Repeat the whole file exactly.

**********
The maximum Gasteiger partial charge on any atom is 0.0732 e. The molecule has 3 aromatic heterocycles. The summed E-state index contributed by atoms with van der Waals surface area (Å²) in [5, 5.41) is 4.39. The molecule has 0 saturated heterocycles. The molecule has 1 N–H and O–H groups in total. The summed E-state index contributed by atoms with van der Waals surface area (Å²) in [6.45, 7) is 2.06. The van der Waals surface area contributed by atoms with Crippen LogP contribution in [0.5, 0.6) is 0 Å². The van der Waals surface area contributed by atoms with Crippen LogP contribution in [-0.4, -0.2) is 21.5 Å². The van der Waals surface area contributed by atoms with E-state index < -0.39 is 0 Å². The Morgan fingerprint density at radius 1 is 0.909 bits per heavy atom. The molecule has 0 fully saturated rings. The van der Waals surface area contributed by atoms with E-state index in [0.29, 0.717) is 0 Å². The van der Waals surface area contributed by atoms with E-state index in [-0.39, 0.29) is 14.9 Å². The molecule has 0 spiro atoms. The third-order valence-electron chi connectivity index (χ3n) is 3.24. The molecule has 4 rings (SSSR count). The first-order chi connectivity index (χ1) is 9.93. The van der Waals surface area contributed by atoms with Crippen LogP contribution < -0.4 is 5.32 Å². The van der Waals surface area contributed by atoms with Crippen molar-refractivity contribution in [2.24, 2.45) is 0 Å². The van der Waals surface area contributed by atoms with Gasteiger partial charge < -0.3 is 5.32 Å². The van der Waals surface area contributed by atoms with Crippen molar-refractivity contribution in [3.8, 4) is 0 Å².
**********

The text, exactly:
The maximum Gasteiger partial charge on any atom is 0.0732 e. The molecule has 3 aromatic heterocycles. The summed E-state index contributed by atoms with van der Waals surface area (Å²) in [5, 5.41) is 4.39. The molecule has 0 saturated heterocycles. The molecule has 1 N–H and O–H groups in total. The summed E-state index contributed by atoms with van der Waals surface area (Å²) in [6.45, 7) is 2.06. The van der Waals surface area contributed by atoms with Crippen LogP contribution in [0.5, 0.6) is 0 Å². The van der Waals surface area contributed by atoms with Crippen LogP contribution in [-0.4, -0.2) is 21.5 Å². The van der Waals surface area contributed by atoms with E-state index < -0.39 is 0 Å². The Morgan fingerprint density at radius 1 is 0.909 bits per heavy atom. The molecule has 0 fully saturated rings. The van der Waals surface area contributed by atoms with E-state index in [0.29, 0.717) is 0 Å². The van der Waals surface area contributed by atoms with E-state index in [-0.39, 0.29) is 14.9 Å². The molecule has 0 spiro atoms. The third-order valence-electron chi connectivity index (χ3n) is 3.24. The molecule has 4 rings (SSSR count). The first-order chi connectivity index (χ1) is 9.93. The van der Waals surface area contributed by atoms with Crippen LogP contribution < -0.4 is 5.32 Å². The van der Waals surface area contributed by atoms with Crippen molar-refractivity contribution in [2.24, 2.45) is 0 Å². The van der Waals surface area contributed by atoms with Gasteiger partial charge < -0.3 is 5.32 Å². The van der Waals surface area contributed by atoms with Crippen molar-refractivity contribution in [3.8, 4) is 0 Å².